Unlike housing, which is rationed because the supply is finite and the income-support benefits (like Section 8 in the US or housing benefit in the UK) are issued only discretely and not as-of-right, old-age benefits are generally structured as entitlements. Comforting though that is for beneficiaries, it means we have a Heisenberg Funding Uncertainty Principle – we cannot know with any confidence how much we are publicly obligated to spend, with even more uncertainty inherent since we do not know how much revenue the government will be able to collect in taxes:
The index has good news and bad news.
The authors are being ingenuous – the charts show only bad news.
The bad is that very few countries score well on both sustainability and adequacy.
India can afford the promises it made … because it didn’t make many
The Netherlands made fantastic promises … but can’t pay for any of them.
At times it takes awesome computational power to demonstrate something that a five-year-old would instinctively comprehend: if you make grandiose promises, you’ll probably fail to keep t hem, and if you want to be credible, promise too little:
Three of the seven highest-ranking countries on the fiscal sustainability index (Mexico, China and Russia) are among the seven lowest-ranking countries on the income adequacy index.
This is no paradox at all. Countries that are in good fiscal shape relative to their pension obligations did so by not promising much, while those that provide a lot for their elderly are cooked.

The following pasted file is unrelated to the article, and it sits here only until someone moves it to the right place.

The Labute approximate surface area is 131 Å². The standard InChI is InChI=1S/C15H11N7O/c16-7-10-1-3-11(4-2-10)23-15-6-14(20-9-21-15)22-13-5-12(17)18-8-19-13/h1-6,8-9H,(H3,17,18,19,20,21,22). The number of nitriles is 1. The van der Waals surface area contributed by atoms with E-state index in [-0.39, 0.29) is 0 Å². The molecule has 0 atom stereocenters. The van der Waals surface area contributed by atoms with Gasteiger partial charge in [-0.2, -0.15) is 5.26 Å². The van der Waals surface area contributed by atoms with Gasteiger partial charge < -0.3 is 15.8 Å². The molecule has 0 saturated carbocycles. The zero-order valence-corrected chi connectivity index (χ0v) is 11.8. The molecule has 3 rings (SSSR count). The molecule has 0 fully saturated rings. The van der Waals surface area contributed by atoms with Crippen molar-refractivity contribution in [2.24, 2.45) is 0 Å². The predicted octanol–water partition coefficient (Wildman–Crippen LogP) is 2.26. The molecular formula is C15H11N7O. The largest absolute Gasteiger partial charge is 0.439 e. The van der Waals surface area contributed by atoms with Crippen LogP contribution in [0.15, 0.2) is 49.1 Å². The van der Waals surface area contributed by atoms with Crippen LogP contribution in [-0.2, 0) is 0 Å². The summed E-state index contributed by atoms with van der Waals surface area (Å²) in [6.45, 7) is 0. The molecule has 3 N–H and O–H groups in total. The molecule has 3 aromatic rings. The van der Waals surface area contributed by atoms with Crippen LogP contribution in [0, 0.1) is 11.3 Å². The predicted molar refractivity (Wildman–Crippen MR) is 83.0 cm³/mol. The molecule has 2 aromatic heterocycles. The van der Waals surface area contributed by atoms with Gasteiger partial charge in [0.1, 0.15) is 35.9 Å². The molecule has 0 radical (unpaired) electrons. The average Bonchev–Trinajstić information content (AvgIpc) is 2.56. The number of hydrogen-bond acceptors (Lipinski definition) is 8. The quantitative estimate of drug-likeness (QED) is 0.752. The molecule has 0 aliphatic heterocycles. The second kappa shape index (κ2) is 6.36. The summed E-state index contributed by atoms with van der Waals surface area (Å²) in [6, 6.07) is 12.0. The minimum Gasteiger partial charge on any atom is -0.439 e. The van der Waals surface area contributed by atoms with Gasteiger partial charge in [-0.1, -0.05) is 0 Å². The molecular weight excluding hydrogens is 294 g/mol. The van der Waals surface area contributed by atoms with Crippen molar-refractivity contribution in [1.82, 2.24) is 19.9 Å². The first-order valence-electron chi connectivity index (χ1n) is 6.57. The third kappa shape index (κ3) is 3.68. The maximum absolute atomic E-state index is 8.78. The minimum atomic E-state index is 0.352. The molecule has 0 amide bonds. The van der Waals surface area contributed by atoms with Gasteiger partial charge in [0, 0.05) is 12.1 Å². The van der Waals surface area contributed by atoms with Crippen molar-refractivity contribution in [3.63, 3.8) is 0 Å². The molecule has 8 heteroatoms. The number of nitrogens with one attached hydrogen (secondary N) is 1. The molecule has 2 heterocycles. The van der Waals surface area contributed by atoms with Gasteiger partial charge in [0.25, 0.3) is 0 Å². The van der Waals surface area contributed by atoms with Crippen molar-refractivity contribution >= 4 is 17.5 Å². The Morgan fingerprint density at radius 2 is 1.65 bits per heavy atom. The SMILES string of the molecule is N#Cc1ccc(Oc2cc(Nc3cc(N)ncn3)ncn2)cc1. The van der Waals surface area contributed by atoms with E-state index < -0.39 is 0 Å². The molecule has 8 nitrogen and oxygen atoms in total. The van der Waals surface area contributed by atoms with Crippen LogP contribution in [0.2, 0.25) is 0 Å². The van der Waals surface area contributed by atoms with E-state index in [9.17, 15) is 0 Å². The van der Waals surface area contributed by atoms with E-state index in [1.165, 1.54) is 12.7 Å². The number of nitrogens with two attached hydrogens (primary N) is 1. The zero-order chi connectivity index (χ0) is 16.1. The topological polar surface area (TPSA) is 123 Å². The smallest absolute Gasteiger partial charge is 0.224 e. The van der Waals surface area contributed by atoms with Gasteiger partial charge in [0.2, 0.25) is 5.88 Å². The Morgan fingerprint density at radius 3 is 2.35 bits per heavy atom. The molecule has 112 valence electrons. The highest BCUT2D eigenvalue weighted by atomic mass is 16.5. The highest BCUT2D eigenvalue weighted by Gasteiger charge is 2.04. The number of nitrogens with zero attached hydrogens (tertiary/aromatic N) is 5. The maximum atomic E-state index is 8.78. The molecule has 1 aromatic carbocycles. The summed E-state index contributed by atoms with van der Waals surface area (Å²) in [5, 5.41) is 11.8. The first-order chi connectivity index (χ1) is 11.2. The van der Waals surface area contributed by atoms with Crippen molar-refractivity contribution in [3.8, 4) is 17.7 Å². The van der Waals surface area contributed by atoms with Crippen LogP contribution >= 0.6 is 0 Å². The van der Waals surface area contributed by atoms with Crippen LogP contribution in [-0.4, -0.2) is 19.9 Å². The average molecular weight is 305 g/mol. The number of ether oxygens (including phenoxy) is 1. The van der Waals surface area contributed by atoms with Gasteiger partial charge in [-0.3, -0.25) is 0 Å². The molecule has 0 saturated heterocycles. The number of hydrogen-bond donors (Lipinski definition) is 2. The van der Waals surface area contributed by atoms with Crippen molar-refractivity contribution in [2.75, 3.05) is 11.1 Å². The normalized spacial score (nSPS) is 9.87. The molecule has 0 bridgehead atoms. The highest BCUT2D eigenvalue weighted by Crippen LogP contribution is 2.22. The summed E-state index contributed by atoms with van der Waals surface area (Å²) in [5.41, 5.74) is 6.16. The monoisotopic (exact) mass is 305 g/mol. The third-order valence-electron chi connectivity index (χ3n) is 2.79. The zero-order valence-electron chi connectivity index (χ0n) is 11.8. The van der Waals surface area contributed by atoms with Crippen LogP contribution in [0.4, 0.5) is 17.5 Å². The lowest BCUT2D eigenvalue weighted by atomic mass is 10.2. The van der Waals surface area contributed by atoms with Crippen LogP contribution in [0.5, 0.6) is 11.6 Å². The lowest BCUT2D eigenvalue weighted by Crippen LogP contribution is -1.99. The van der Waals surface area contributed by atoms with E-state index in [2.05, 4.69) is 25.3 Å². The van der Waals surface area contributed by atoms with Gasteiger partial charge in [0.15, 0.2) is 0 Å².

Four of the seven highest-ranking countries on the income adequacy index (the Netherlands, Brazil, Germany and Britain) are among the seven lowest-ranking countries on the fiscal sustainability index.
The developed world has obligated itself into penury.
Want to spend 16% of your GDP on the elderly? Just you wait!
Two countries — France and Italy — score near the bottom of both indices.
We’re both terrible at everything!
Why am I not surprised?
Both have legislated large prospective cuts in the generosity of their public pension systems, threatening to erode the living standard of the old. Yet despite the cuts, the systems remain so costly that they will impose a large and rising burden on the young.
You’d think the young French would understand this, but evidently they don’t.
French students riot at the prospect of raising the retirement age from 60 to 62
Like France and Italy, Germany and Sweden have scheduled deep reductions in the future generosity of their public pension systems.
No two ways about it – further benefit cuts are inevitable, and as the scale required is vastly larger than can be politically absorbed at once, the steady benefits erosion will be handled serially over multiple presidencies.
We’re passing more benefits legislation
This is also going to influence how we configure future affordable and elderly housing to minimize the pain.
The good news is that there are exceptions. Australia, which combines a low-cost, means-tested floor of public old-age poverty protection with a large, mandatory, and fully funded private pension system, scores in the top half of both indices. So does Chile, which has a similar mix of retirement policies.